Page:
This post is part of a series of posts documenting my efforts to keep with a modeling philosophy in my AP Physics C: E&M class where sticking to the Modeling method can often times be difficult. Getting exact measurements on things like electric field strength, electric and magnetic flux, and current changing over time can be difficult or outright impossible without a bunch of expensive equipment. Here’s another way that I’ve figured out how to adapt and keep as best I can do the method through the amazingly useful and 100% free PhET simulations paired with the Hudl Technique app.

Sequencing and setup

This “lab” was conducted after a 2 week introduction to electromagnetism through Faraday’s Law and Lenz’s, which they constructed a conceptual model of by using the Faraday’s Electromagnetic Lab simulation. The remaining time was spent working the typical run-of-the-mill induced current/EMF problems, including my favorite E&M demonstration of dropping a magnet through a copper tube.

I began by drawing a simple circuit with nothing more than a DC voltage source and a loop of wire, and they discussed how the magnetic field within the loops would change as the current and number of loops increased producing a simple drawing like this:


I essentially wanted to get them thinking more about the time-behavior of circuits, which we haven’t done a lot of. Most of their experience has been that either the circuit is on or it’s off, no mention of anything in between.

Students then setup a simple RL circuit using the PhET Circuit Construction Kit (AC+DC) Virtual Lab simulation and answered a series of questions mostly aimed at making sure they noticed all of the things I wanted them to notice.




To accompany question 5, I asked them to model time time-behavior the potential difference across the bulb and the inductor using a diagram I came up with last year. The idea here was to both solidify their understanding of the time-behavior of the potential difference as well as to set them up to be able to explain the results using Lenz’s Law.


Recreation of what my students came up with.

They were already familiar with the negative sign due to Lenz’s Law within Faraday’s Law, but they viewed it from the context of determining current direction by looking at the direction of the change in magnetic flux. From here, I added to their drawing to help them understand exactly why the bulb started with no difference in potential across it.


The opposite emf induced by the inductor cancels out what would otherwise be a 10V potential difference across the bulb.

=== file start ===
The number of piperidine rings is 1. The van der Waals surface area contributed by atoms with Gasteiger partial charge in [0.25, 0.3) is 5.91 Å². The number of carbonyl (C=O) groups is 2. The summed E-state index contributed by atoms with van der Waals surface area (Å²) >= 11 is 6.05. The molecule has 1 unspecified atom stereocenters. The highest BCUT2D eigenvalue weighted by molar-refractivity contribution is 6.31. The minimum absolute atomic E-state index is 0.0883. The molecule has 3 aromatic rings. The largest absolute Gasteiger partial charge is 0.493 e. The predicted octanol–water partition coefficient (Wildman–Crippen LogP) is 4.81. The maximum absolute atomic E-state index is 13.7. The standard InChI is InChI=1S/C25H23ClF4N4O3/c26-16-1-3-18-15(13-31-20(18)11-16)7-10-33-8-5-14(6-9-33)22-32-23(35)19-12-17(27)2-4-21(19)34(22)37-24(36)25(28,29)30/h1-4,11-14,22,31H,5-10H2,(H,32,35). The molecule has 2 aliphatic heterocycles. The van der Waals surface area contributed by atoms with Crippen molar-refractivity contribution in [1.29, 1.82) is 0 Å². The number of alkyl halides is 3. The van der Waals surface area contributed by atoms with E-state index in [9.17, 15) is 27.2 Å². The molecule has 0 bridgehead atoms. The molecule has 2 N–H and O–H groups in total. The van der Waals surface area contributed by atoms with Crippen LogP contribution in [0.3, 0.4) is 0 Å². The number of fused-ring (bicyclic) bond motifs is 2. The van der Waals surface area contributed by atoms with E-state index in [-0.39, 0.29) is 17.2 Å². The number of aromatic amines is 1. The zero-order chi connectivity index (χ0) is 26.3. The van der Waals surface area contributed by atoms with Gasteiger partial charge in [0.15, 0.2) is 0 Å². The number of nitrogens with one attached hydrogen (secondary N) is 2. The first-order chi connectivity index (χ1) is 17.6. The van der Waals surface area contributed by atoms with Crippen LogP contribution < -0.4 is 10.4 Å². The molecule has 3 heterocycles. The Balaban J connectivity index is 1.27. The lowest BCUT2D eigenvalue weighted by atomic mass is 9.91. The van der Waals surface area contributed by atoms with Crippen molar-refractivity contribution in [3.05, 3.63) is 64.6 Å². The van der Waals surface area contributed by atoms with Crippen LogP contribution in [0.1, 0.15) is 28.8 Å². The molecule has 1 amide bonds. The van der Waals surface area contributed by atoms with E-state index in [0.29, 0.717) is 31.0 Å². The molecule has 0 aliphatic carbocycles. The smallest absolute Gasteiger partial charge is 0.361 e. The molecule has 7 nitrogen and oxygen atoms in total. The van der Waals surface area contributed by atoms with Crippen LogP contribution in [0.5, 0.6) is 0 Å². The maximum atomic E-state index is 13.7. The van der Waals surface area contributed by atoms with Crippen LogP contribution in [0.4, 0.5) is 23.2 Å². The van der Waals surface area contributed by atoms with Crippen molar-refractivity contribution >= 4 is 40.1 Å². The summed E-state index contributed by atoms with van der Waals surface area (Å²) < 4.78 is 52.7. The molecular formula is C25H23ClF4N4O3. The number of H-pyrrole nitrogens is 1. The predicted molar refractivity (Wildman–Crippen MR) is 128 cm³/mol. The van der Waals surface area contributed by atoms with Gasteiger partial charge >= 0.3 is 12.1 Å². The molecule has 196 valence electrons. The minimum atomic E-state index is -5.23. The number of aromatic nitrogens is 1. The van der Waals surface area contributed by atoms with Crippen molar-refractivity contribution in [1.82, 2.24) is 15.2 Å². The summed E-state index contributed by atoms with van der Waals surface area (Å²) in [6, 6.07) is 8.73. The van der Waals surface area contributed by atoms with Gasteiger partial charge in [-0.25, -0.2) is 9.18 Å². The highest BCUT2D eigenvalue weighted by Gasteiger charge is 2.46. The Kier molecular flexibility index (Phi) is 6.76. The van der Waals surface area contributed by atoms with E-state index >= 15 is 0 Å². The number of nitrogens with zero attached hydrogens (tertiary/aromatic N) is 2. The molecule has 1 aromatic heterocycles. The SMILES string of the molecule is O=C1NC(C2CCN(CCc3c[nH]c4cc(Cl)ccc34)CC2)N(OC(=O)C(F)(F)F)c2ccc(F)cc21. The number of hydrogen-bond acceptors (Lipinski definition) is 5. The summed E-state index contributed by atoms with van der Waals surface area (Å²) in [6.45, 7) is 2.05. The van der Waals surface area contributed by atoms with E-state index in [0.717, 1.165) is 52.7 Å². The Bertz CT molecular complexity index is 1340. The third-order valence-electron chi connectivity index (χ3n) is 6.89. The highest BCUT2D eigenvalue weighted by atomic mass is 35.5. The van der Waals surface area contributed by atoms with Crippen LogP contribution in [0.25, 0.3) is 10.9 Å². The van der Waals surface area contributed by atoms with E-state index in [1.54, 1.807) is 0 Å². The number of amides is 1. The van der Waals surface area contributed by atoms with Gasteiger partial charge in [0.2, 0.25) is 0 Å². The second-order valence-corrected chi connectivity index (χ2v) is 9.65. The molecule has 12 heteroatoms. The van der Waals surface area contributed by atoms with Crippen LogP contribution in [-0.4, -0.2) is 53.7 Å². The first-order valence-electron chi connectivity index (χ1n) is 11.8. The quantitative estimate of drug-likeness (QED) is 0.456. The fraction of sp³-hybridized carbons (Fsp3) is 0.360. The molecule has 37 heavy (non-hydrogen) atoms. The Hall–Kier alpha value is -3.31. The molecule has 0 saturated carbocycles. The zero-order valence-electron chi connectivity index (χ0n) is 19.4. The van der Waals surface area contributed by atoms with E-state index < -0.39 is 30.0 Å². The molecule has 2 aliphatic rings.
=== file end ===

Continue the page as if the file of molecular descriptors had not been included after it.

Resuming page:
Armed with the beginnings of a conceptual understanding of what was going on in the circuit, they were now tasked with developing a quantitative model for the current and potential differences within the circuit.

Obtaining and analyzing time-dependent behavior

I have neither the equipment, funding, or even the knowledge of what kind of equipment I would need to procure in order to get the kind of data I want. Instead, I had my students use the free Hudl Technique app, which not only turns any smartphone into a slow motion video camera, but also allows you to advance frame-by-frame through the video with the accompanying time-stamp of each frame. They placed an anmeter and voltmeter in frame of their camera, took a video, and then scrolled through afterwards in order to record the current and potential difference across the inductor at various points in time.


Armed with a notebook full of data, my students jumped into to determine equations for V(t) across the inductor and I(t) within the circuit. Below are their results.


R-squared of 0.9998. Current function I(t) = 0.998 – 0.992*exp(-0.0544*t)

Students quickly realized that the 0.998 and 0.992 were awfully close to the maximum current of 1 A so were easily able to generalize that part of the equation. The 0.0544, on the other hand, was not so obvious. They’ve yet to begin tackling that yet, though. They’re potential difference graphs produced equally solid results:


R-squared of 0.9999. Potential difference function V(t) = 0.0626 + 9.89*exp(-0.541*t)

Like with the maximum current, students saw the parallel to maximum potential difference. They also noticed that the term within the exponential was almost identical, though they’ve yet to delve into what that means.

Finally, I asked them to plot the potential difference vs. the derivative of the current with respect to time as I knew that the slope of this graph would be the definition of inductance. They, of course, don’t know that yet. Taking the derivative of their current function and plotting it with respect to potential difference values gives the following:


R-squared of 0.9999. Potential difference function V = 182*dI/dt + 0.0762

Hey! It’s linear! And here’s why my students are for now, which we’ll pick up on the next time we meet. Everything after this is my attempt to explain everything out in the way that I’d want my students to see it. It will essentially be a record of me trying to figure out what all this means because I’m still not yet sure what inductance is beyond being able to qualitatively describe what higher or lower inductance does to a circuit’s behavior. But that’s ok because…

But what is inductance really?

Dimensional analysis can be used to figure out that the units of the slope are volt-seconds per amp, which is a little difficult to explain in the typical For every ___ [unit 1], ____ changes by [unit 2] framework that my students (and me) are used to. It can be shown that the units can also be written in terms of tesla-meters-squared per amp, giving units of magnetic flux per amp, which is much easier to understand. Hey! Inductance basically is a measure of the magnetic field per amp that can be generated in an inductor. Neat.